US officials seek 'story' to sway Trump on climate
By Peter Teffer
American civil servants in the department of energy and the White House are “looking for a story to tell” president Donald Trump that will persuade him to stay part of the Paris climate agreement, according to an EU official.
“How can they respect the pre-election pledges of the president and at the same time stay in the Paris agreement,” the source said on condition of anonymity. The source was part of a delegation that visited the United States recently.
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“They want to have a narrative, they want to have a story.”
Trump has called climate change a “hoax”, but also has stated he would keep an “open mind” on the issue.
“I don't think it already reached his table,” the official said about Trump. “Nobody can guarantee what will be the final decision of the president.”
The narrative to convince Trump to stick to US pledges on curbing greenhouse gases, made by his predecessor Barack Obama, would involve the “business case” - investing in clean energy would create jobs, growth and spur innovation.
That is also the line the European Commission has taken since Trump took office, to convince the US that climate-friendly policies also make sense from an economic point of view.
Jos Delbeke, director-general of the European Commission's climate action department, said in January there is “one reality that may also be a reality where even Mr Trump cannot go against”.
“That is that the business dynamics is as active in the United States as it is in Europe or elsewhere," Delbeke said.
EU commissioner for Energy Union, Maros Sefcovic, said last week in a speech in Washington that energy consumption can decrease while maintaining economic growth.
“The clean energy transition does not run counter to economic interest, as often claimed,” said Sefcovic.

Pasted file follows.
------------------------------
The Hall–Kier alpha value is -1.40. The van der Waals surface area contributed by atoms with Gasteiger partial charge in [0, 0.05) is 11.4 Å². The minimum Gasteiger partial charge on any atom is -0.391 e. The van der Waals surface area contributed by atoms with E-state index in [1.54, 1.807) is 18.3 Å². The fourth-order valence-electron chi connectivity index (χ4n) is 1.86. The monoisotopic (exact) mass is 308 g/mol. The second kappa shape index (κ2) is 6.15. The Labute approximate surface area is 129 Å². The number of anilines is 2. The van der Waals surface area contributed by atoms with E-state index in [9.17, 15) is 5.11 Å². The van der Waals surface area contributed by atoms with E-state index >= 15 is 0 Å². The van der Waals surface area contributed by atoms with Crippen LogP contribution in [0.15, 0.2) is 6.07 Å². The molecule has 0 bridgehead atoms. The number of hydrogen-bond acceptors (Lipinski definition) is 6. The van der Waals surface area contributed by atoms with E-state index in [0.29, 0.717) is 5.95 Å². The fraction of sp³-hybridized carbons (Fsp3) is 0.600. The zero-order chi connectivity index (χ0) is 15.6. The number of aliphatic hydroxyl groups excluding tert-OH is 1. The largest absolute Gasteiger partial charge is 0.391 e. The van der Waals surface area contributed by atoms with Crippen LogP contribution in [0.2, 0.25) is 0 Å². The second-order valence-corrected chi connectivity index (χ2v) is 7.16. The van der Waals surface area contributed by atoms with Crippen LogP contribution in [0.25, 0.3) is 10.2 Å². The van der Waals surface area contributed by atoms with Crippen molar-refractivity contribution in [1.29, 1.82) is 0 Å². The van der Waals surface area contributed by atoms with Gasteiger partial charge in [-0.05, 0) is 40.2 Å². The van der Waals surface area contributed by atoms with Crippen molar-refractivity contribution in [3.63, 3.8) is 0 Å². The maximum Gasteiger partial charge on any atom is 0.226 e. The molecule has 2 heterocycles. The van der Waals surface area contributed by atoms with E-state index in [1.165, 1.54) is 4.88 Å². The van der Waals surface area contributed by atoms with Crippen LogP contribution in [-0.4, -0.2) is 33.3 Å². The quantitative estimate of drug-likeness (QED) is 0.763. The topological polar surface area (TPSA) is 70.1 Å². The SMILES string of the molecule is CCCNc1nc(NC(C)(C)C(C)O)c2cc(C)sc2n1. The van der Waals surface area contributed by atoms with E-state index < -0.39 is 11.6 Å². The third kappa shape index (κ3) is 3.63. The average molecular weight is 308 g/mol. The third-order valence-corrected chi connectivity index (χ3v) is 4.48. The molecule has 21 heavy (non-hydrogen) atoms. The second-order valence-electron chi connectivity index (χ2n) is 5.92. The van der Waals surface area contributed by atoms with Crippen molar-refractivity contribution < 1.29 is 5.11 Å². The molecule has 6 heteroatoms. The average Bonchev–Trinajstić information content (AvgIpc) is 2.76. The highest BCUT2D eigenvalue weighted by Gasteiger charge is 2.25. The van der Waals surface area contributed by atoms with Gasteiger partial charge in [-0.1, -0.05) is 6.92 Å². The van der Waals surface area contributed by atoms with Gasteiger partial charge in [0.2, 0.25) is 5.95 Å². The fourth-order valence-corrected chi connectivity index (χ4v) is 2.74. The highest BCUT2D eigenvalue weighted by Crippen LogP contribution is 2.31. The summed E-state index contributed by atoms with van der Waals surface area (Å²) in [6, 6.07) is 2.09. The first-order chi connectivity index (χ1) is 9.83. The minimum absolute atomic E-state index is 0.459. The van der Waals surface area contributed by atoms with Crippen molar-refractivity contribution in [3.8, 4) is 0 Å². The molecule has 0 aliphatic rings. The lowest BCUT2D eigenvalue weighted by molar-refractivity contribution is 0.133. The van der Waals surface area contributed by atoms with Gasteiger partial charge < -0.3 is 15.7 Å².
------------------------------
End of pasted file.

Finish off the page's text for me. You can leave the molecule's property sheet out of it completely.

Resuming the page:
Speaking to reporters on Monday (13 March), Sefcovic added that the discussion within the US government on what to do about climate change is “ongoing”.
“It would be premature for me to tell you they are definitely going to stay, or that they are definitely going to leave [the Paris agreement]”, argued Sefcovic.
“My feeling from the meetings which I had there, was that they are evaluating all the aspects, and they fully understand the advantage of being at the diplomatic table where such important things are being discussed,” he added.
During Sefcovic' US trip, the head of the Environmental Protection Agency, Scott Pruitt, called into question the nearly universally accepted scientific premise that CO2 is causing global warming.
Although Sefcovic did not meet Pruitt, he said the comment “reflects the plethora of views and positions which are currently on the table”.
“It really demonstrates how the discussion is really ongoing and why I think it will take a while before these issues will be more permanently settled,” remarked Sefcovic.
The Slovak commissioner did meet with the new secretary for Energy, Rick Perry, who was “very much open to international cooperation”.
“Mr Perry is a charmer and he made an excellent impression,” said Sefcovic, adding that the atmosphere was “excellent” and that Perry had a “very good understanding of all the energy files”.
The EU has invited the Americans to continue the dialogue in annual summits, known as the EU-US Energy Council.
Sefcovic said Perry showed a “genuine interest to cooperate” and was “positively inclined”.
“I believe we will have this meeting this year,” Sefcovic noted.